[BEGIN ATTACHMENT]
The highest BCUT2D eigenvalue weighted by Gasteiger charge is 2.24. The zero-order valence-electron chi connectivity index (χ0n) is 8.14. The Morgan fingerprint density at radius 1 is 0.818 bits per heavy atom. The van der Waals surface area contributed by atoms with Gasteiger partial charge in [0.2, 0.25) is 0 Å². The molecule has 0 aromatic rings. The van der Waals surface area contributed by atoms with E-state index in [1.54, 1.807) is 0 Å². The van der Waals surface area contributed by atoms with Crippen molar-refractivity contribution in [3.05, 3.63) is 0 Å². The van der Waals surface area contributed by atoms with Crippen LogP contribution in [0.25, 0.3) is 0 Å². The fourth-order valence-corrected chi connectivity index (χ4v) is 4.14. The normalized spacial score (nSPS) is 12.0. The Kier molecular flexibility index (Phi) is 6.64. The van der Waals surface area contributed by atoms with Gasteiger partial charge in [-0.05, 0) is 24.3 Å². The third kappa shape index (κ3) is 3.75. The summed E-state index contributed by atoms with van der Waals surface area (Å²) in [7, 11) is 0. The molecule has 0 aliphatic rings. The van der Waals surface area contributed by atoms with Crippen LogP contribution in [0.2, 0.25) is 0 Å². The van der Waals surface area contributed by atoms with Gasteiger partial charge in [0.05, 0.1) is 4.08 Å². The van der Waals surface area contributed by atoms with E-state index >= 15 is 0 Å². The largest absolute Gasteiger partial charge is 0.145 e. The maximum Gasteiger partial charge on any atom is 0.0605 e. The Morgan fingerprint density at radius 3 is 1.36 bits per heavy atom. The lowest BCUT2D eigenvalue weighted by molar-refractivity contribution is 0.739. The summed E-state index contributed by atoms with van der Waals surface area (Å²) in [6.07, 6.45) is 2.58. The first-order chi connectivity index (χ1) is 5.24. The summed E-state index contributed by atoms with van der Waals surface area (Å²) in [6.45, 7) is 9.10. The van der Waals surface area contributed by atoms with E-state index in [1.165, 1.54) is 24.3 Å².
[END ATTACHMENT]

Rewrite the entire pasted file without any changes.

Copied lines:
The highest BCUT2D eigenvalue weighted by Gasteiger charge is 2.24. The zero-order valence-electron chi connectivity index (χ0n) is 8.14. The Morgan fingerprint density at radius 1 is 0.818 bits per heavy atom. The van der Waals surface area contributed by atoms with Gasteiger partial charge in [0.2, 0.25) is 0 Å². The molecule has 0 aromatic rings. The van der Waals surface area contributed by atoms with E-state index in [1.54, 1.807) is 0 Å². The van der Waals surface area contributed by atoms with Crippen molar-refractivity contribution in [3.05, 3.63) is 0 Å². The van der Waals surface area contributed by atoms with Crippen LogP contribution in [0.25, 0.3) is 0 Å². The fourth-order valence-corrected chi connectivity index (χ4v) is 4.14. The normalized spacial score (nSPS) is 12.0. The Kier molecular flexibility index (Phi) is 6.64. The van der Waals surface area contributed by atoms with Gasteiger partial charge in [-0.05, 0) is 24.3 Å². The third kappa shape index (κ3) is 3.75. The summed E-state index contributed by atoms with van der Waals surface area (Å²) in [7, 11) is 0. The molecule has 0 aliphatic rings. The van der Waals surface area contributed by atoms with Crippen LogP contribution in [0.2, 0.25) is 0 Å². The van der Waals surface area contributed by atoms with Gasteiger partial charge in [0.05, 0.1) is 4.08 Å². The van der Waals surface area contributed by atoms with E-state index >= 15 is 0 Å². The largest absolute Gasteiger partial charge is 0.145 e. The maximum Gasteiger partial charge on any atom is 0.0605 e. The Morgan fingerprint density at radius 3 is 1.36 bits per heavy atom. The lowest BCUT2D eigenvalue weighted by molar-refractivity contribution is 0.739. The summed E-state index contributed by atoms with van der Waals surface area (Å²) in [6.07, 6.45) is 2.58. The first-order chi connectivity index (χ1) is 5.24. The summed E-state index contributed by atoms with van der Waals surface area (Å²) in [6.45, 7) is 9.10. The van der Waals surface area contributed by atoms with E-state index in [1.165, 1.54) is 24.3 Å².